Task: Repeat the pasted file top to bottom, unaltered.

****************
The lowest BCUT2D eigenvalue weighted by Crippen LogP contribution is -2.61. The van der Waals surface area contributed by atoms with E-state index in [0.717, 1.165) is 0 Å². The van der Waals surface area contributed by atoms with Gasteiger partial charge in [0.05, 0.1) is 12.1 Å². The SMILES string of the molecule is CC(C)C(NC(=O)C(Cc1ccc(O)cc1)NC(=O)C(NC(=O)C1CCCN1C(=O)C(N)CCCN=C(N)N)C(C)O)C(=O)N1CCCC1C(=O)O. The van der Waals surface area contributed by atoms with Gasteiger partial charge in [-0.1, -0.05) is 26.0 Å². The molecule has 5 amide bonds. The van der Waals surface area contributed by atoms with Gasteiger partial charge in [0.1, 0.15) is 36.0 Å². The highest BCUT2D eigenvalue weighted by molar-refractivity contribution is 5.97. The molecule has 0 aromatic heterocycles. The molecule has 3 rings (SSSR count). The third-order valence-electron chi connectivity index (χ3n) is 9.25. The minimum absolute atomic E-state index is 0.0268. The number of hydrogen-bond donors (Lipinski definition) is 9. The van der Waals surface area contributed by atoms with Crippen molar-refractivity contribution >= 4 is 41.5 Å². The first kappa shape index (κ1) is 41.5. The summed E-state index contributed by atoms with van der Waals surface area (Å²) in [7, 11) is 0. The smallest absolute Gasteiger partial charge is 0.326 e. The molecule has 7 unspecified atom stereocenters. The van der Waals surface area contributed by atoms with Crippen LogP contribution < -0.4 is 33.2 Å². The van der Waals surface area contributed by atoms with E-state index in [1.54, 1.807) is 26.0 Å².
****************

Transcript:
The lowest BCUT2D eigenvalue weighted by Crippen LogP contribution is -2.61. The van der Waals surface area contributed by atoms with E-state index in [0.717, 1.165) is 0 Å². The van der Waals surface area contributed by atoms with Gasteiger partial charge in [0.05, 0.1) is 12.1 Å². The SMILES string of the molecule is CC(C)C(NC(=O)C(Cc1ccc(O)cc1)NC(=O)C(NC(=O)C1CCCN1C(=O)C(N)CCCN=C(N)N)C(C)O)C(=O)N1CCCC1C(=O)O. The van der Waals surface area contributed by atoms with Gasteiger partial charge in [-0.1, -0.05) is 26.0 Å². The molecule has 5 amide bonds. The van der Waals surface area contributed by atoms with Gasteiger partial charge in [0.1, 0.15) is 36.0 Å². The highest BCUT2D eigenvalue weighted by molar-refractivity contribution is 5.97. The molecule has 0 aromatic heterocycles. The molecule has 3 rings (SSSR count). The third-order valence-electron chi connectivity index (χ3n) is 9.25. The minimum absolute atomic E-state index is 0.0268. The number of hydrogen-bond donors (Lipinski definition) is 9. The van der Waals surface area contributed by atoms with Crippen molar-refractivity contribution >= 4 is 41.5 Å². The first kappa shape index (κ1) is 41.5. The summed E-state index contributed by atoms with van der Waals surface area (Å²) in [7, 11) is 0. The smallest absolute Gasteiger partial charge is 0.326 e. The molecule has 7 unspecified atom stereocenters. The van der Waals surface area contributed by atoms with Crippen LogP contribution < -0.4 is 33.2 Å². The van der Waals surface area contributed by atoms with E-state index in [1.54, 1.807) is 26.0 Å².